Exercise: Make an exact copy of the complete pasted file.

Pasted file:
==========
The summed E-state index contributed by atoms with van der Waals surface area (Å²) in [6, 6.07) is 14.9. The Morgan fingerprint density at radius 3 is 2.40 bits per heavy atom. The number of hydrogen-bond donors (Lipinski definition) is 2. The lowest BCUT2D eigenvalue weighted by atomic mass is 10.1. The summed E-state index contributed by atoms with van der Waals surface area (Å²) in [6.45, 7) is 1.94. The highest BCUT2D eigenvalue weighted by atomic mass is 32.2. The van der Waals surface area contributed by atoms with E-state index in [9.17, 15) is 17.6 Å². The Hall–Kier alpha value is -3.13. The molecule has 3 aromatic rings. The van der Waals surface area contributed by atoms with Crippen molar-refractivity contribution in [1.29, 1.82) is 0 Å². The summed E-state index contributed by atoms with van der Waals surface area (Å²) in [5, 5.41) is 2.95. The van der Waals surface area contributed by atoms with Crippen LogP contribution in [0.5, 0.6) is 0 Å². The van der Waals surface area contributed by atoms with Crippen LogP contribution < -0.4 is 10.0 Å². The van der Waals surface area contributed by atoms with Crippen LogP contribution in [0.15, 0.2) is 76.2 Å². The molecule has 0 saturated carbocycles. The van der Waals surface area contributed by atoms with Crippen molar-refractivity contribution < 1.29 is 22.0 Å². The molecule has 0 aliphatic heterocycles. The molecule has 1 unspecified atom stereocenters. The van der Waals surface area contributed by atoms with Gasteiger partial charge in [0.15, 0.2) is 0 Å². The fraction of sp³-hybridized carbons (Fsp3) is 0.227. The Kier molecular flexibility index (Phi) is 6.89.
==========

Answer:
The summed E-state index contributed by atoms with van der Waals surface area (Å²) in [6, 6.07) is 14.9. The Morgan fingerprint density at radius 3 is 2.40 bits per heavy atom. The number of hydrogen-bond donors (Lipinski definition) is 2. The lowest BCUT2D eigenvalue weighted by atomic mass is 10.1. The summed E-state index contributed by atoms with van der Waals surface area (Å²) in [6.45, 7) is 1.94. The highest BCUT2D eigenvalue weighted by atomic mass is 32.2. The van der Waals surface area contributed by atoms with E-state index in [9.17, 15) is 17.6 Å². The Hall–Kier alpha value is -3.13. The molecule has 3 aromatic rings. The van der Waals surface area contributed by atoms with Crippen molar-refractivity contribution in [1.29, 1.82) is 0 Å². The summed E-state index contributed by atoms with van der Waals surface area (Å²) in [5, 5.41) is 2.95. The van der Waals surface area contributed by atoms with Crippen LogP contribution in [0.5, 0.6) is 0 Å². The van der Waals surface area contributed by atoms with Crippen LogP contribution < -0.4 is 10.0 Å². The van der Waals surface area contributed by atoms with Crippen LogP contribution in [0.15, 0.2) is 76.2 Å². The molecule has 0 saturated carbocycles. The van der Waals surface area contributed by atoms with Crippen molar-refractivity contribution < 1.29 is 22.0 Å². The molecule has 0 aliphatic heterocycles. The molecule has 1 unspecified atom stereocenters. The van der Waals surface area contributed by atoms with Gasteiger partial charge in [0.15, 0.2) is 0 Å². The fraction of sp³-hybridized carbons (Fsp3) is 0.227. The Kier molecular flexibility index (Phi) is 6.89.